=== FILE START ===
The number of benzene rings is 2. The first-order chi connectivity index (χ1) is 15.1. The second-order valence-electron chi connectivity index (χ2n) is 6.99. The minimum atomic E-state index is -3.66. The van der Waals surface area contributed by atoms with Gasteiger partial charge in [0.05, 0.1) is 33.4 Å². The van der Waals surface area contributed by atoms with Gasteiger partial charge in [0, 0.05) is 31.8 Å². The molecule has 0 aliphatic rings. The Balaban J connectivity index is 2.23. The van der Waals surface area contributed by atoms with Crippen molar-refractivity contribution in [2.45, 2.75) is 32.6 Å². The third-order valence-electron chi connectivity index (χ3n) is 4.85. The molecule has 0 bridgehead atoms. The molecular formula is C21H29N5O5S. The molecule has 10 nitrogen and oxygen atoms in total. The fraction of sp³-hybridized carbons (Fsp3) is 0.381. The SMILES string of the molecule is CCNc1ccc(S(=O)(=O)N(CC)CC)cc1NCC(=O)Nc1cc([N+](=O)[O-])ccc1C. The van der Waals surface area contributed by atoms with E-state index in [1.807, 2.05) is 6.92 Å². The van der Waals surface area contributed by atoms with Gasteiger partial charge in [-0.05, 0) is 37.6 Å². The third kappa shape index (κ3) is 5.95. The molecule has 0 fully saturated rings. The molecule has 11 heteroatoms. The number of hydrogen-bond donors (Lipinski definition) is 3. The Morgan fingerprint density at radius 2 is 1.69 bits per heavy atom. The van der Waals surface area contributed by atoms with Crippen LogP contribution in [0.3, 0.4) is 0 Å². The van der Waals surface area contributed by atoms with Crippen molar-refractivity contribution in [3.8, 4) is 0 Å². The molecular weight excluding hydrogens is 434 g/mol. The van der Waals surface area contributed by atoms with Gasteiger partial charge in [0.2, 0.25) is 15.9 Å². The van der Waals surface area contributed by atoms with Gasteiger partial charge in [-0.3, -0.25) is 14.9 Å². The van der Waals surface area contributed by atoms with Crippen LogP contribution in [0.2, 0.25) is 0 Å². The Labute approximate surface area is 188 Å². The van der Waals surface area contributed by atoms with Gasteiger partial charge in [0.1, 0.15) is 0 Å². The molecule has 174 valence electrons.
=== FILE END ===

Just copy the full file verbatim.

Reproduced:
The number of benzene rings is 2. The first-order chi connectivity index (χ1) is 15.1. The second-order valence-electron chi connectivity index (χ2n) is 6.99. The minimum atomic E-state index is -3.66. The van der Waals surface area contributed by atoms with Gasteiger partial charge in [0.05, 0.1) is 33.4 Å². The van der Waals surface area contributed by atoms with Gasteiger partial charge in [0, 0.05) is 31.8 Å². The molecule has 0 aliphatic rings. The Balaban J connectivity index is 2.23. The van der Waals surface area contributed by atoms with Crippen molar-refractivity contribution in [2.45, 2.75) is 32.6 Å². The third-order valence-electron chi connectivity index (χ3n) is 4.85. The molecule has 0 bridgehead atoms. The molecular formula is C21H29N5O5S. The molecule has 10 nitrogen and oxygen atoms in total. The fraction of sp³-hybridized carbons (Fsp3) is 0.381. The SMILES string of the molecule is CCNc1ccc(S(=O)(=O)N(CC)CC)cc1NCC(=O)Nc1cc([N+](=O)[O-])ccc1C. The van der Waals surface area contributed by atoms with E-state index in [1.807, 2.05) is 6.92 Å². The van der Waals surface area contributed by atoms with Gasteiger partial charge in [-0.05, 0) is 37.6 Å². The third kappa shape index (κ3) is 5.95. The molecule has 0 fully saturated rings. The molecule has 11 heteroatoms. The number of hydrogen-bond donors (Lipinski definition) is 3. The Morgan fingerprint density at radius 2 is 1.69 bits per heavy atom. The van der Waals surface area contributed by atoms with Crippen LogP contribution in [0.3, 0.4) is 0 Å². The van der Waals surface area contributed by atoms with Crippen molar-refractivity contribution in [3.8, 4) is 0 Å². The molecular weight excluding hydrogens is 434 g/mol. The van der Waals surface area contributed by atoms with Gasteiger partial charge in [0.2, 0.25) is 15.9 Å². The van der Waals surface area contributed by atoms with Gasteiger partial charge in [-0.3, -0.25) is 14.9 Å². The van der Waals surface area contributed by atoms with Crippen LogP contribution in [0.2, 0.25) is 0 Å². The Labute approximate surface area is 188 Å². The van der Waals surface area contributed by atoms with Gasteiger partial charge in [0.1, 0.15) is 0 Å². The molecule has 174 valence electrons.